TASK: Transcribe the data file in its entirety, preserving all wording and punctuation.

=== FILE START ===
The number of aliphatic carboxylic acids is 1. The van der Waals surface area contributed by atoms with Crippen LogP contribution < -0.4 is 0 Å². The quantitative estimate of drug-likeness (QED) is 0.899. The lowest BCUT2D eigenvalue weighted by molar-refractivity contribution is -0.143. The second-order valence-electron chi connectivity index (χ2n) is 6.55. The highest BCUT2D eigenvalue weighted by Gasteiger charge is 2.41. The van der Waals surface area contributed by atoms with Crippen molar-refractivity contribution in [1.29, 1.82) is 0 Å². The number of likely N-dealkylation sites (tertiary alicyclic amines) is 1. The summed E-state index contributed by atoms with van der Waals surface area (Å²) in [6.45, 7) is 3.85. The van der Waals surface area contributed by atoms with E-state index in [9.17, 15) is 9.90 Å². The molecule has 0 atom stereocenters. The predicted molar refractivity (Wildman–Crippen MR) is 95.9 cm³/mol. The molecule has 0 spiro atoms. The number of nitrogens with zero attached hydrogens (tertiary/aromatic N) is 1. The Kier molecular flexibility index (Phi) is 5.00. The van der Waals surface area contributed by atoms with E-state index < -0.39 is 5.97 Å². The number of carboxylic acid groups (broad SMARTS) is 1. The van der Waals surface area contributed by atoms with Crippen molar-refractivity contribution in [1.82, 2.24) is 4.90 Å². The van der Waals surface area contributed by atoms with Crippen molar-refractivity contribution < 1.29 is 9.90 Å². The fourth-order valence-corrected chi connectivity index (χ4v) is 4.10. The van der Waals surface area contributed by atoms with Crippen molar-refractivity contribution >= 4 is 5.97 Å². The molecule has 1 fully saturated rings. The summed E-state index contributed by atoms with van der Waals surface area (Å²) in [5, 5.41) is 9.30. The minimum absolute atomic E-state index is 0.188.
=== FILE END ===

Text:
The number of aliphatic carboxylic acids is 1. The van der Waals surface area contributed by atoms with Crippen LogP contribution < -0.4 is 0 Å². The quantitative estimate of drug-likeness (QED) is 0.899. The lowest BCUT2D eigenvalue weighted by molar-refractivity contribution is -0.143. The second-order valence-electron chi connectivity index (χ2n) is 6.55. The highest BCUT2D eigenvalue weighted by Gasteiger charge is 2.41. The van der Waals surface area contributed by atoms with Crippen molar-refractivity contribution in [1.29, 1.82) is 0 Å². The number of likely N-dealkylation sites (tertiary alicyclic amines) is 1. The summed E-state index contributed by atoms with van der Waals surface area (Å²) in [6.45, 7) is 3.85. The van der Waals surface area contributed by atoms with E-state index in [9.17, 15) is 9.90 Å². The molecule has 0 atom stereocenters. The predicted molar refractivity (Wildman–Crippen MR) is 95.9 cm³/mol. The molecule has 0 spiro atoms. The number of nitrogens with zero attached hydrogens (tertiary/aromatic N) is 1. The Kier molecular flexibility index (Phi) is 5.00. The van der Waals surface area contributed by atoms with E-state index < -0.39 is 5.97 Å². The number of carboxylic acid groups (broad SMARTS) is 1. The van der Waals surface area contributed by atoms with Crippen molar-refractivity contribution in [1.82, 2.24) is 4.90 Å². The van der Waals surface area contributed by atoms with Crippen molar-refractivity contribution < 1.29 is 9.90 Å². The fourth-order valence-corrected chi connectivity index (χ4v) is 4.10. The van der Waals surface area contributed by atoms with Crippen molar-refractivity contribution >= 4 is 5.97 Å². The molecule has 1 fully saturated rings. The summed E-state index contributed by atoms with van der Waals surface area (Å²) in [5, 5.41) is 9.30. The minimum absolute atomic E-state index is 0.188.